One of the reasons why we rarely find ourselves longing for eternity—is that we have a distorted image of what eternity really holds for us. We picture heaven as a place where we will spend endless years doing nothing, or even worse, singing and playing a harp. The Biblical picture of eternity is far more compelling than what we normally imagine. Scripture describes a place of perfect community, meaningful responsibility, incredible beauty and unlimited joy.
For some people, a huge barrier to faith is the idea that God would consign unbelievers to a place of eternal punishment. Many find it impossible to reconcile the idea of a loving Heavenly Father and a God who would create a place called Hell. And yet – the Bible speaks clearly of such a place. What we must understand is that God doesn’t send anyone to Hell. He has done everything possible to make sure no one ends up there. God simply honors our free will; which means that those who choose to distance themselves from God in this lifetime will find that their choice is honored eternally.
There is a strong sense within our hearts that there must be more to this life than just this life. As the writer of Ecclesiastes says, God has “set eternity in the hearts of men.” The treasure-filled pyramids of ancient Egypt are a testimony to the power of this inner pull toward the eternal. We try to ignore this longing or bury it under a flurry of activity, but in our quietest moments, that still, small voice can be heard. Much of the depression and anxiety in our culture could be traced back to the loss of belief in Heaven. Having lost sight of eternity, we try to find heaven in this world. Ultimately, we become discouraged because life doesn’t work out the way we thought it should.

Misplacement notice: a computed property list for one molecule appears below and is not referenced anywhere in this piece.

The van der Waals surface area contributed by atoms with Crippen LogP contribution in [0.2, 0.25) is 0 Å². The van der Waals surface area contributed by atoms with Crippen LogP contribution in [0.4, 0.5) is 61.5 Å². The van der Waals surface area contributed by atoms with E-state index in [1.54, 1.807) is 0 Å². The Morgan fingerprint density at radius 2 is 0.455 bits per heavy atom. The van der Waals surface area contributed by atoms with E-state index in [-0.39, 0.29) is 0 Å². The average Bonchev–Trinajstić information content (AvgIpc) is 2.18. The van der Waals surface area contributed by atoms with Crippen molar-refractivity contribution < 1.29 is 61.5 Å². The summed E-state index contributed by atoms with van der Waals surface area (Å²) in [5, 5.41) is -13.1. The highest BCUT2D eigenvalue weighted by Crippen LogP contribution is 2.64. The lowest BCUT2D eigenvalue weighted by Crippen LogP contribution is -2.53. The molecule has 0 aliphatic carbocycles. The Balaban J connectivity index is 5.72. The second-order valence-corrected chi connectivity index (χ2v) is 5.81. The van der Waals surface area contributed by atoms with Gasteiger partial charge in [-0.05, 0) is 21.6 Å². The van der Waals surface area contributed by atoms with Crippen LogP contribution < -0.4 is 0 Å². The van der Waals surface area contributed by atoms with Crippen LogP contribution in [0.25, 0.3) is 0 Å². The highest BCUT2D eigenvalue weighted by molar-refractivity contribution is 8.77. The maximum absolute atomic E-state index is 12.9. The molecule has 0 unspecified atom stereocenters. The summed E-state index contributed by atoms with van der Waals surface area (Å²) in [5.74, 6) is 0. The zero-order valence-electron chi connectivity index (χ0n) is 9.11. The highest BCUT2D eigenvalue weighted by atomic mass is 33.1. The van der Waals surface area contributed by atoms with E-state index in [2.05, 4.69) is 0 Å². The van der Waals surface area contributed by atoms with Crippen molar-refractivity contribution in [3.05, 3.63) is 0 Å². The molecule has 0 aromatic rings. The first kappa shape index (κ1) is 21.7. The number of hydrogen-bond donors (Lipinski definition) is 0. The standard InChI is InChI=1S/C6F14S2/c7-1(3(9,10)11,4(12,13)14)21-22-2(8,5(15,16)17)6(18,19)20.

What are the entrance requirements for heaven? If asked, the average person would probably say that you make it into heaven by being “good enough.” To most people, this seems like the fair way to do things; after all – isn’t this the way life works? You do well in school – you advance to the next grade. You perform well at the try-outs, and you make the team. You do a good job at work and you get a promotion. We believe that heaven should work the same way. But – there are some significant problems with the “All Good People Go to Heaven” view. For instance, how do we measure how good is good enough? Is the standard for goodness Mother Theresa or Martha Stewart – do I have to be as good as Billy Graham – or only as good as Bill Gates? Perhaps the biggest problem with thinking that good people go to heaven is that it contradicts the teaching of Jesus himself. Perhaps the greatest rebuttal of this view is the response of Jesus to the dying thief when he said, “Today, you will be with me in Paradise.”
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